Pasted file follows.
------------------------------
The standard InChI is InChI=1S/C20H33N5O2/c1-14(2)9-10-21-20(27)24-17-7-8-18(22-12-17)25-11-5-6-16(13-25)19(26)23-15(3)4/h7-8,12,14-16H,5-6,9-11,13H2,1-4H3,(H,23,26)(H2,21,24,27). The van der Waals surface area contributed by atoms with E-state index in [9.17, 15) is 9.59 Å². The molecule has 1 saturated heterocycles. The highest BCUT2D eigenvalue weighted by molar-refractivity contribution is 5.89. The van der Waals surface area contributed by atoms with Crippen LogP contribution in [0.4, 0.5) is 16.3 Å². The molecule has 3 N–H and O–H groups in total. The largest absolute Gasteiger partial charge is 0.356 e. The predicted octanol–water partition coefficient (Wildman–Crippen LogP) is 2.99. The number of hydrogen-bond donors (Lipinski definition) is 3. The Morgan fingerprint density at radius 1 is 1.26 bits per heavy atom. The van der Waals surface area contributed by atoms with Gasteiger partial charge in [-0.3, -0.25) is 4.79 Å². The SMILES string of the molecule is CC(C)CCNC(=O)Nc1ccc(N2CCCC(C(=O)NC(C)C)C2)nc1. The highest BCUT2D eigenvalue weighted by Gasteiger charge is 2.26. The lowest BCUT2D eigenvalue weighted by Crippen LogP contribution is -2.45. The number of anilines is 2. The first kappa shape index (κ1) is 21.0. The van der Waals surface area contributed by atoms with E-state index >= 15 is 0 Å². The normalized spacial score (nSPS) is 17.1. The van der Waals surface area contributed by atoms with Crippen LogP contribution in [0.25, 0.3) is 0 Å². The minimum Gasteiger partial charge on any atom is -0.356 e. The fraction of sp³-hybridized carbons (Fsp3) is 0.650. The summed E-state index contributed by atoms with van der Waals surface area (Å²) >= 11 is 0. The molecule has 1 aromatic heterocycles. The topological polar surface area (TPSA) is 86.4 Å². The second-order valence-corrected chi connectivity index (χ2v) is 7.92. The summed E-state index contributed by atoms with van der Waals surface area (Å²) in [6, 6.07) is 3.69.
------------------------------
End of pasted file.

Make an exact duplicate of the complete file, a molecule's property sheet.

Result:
The standard InChI is InChI=1S/C20H33N5O2/c1-14(2)9-10-21-20(27)24-17-7-8-18(22-12-17)25-11-5-6-16(13-25)19(26)23-15(3)4/h7-8,12,14-16H,5-6,9-11,13H2,1-4H3,(H,23,26)(H2,21,24,27). The van der Waals surface area contributed by atoms with E-state index in [9.17, 15) is 9.59 Å². The molecule has 1 saturated heterocycles. The highest BCUT2D eigenvalue weighted by molar-refractivity contribution is 5.89. The van der Waals surface area contributed by atoms with Crippen LogP contribution in [0.4, 0.5) is 16.3 Å². The molecule has 3 N–H and O–H groups in total. The largest absolute Gasteiger partial charge is 0.356 e. The predicted octanol–water partition coefficient (Wildman–Crippen LogP) is 2.99. The number of hydrogen-bond donors (Lipinski definition) is 3. The Morgan fingerprint density at radius 1 is 1.26 bits per heavy atom. The van der Waals surface area contributed by atoms with Gasteiger partial charge in [-0.3, -0.25) is 4.79 Å². The SMILES string of the molecule is CC(C)CCNC(=O)Nc1ccc(N2CCCC(C(=O)NC(C)C)C2)nc1. The highest BCUT2D eigenvalue weighted by Gasteiger charge is 2.26. The lowest BCUT2D eigenvalue weighted by Crippen LogP contribution is -2.45. The number of anilines is 2. The first kappa shape index (κ1) is 21.0. The van der Waals surface area contributed by atoms with E-state index >= 15 is 0 Å². The normalized spacial score (nSPS) is 17.1. The van der Waals surface area contributed by atoms with Crippen LogP contribution in [0.25, 0.3) is 0 Å². The minimum Gasteiger partial charge on any atom is -0.356 e. The fraction of sp³-hybridized carbons (Fsp3) is 0.650. The summed E-state index contributed by atoms with van der Waals surface area (Å²) >= 11 is 0. The molecule has 1 aromatic heterocycles. The topological polar surface area (TPSA) is 86.4 Å². The second-order valence-corrected chi connectivity index (χ2v) is 7.92. The summed E-state index contributed by atoms with van der Waals surface area (Å²) in [6, 6.07) is 3.69.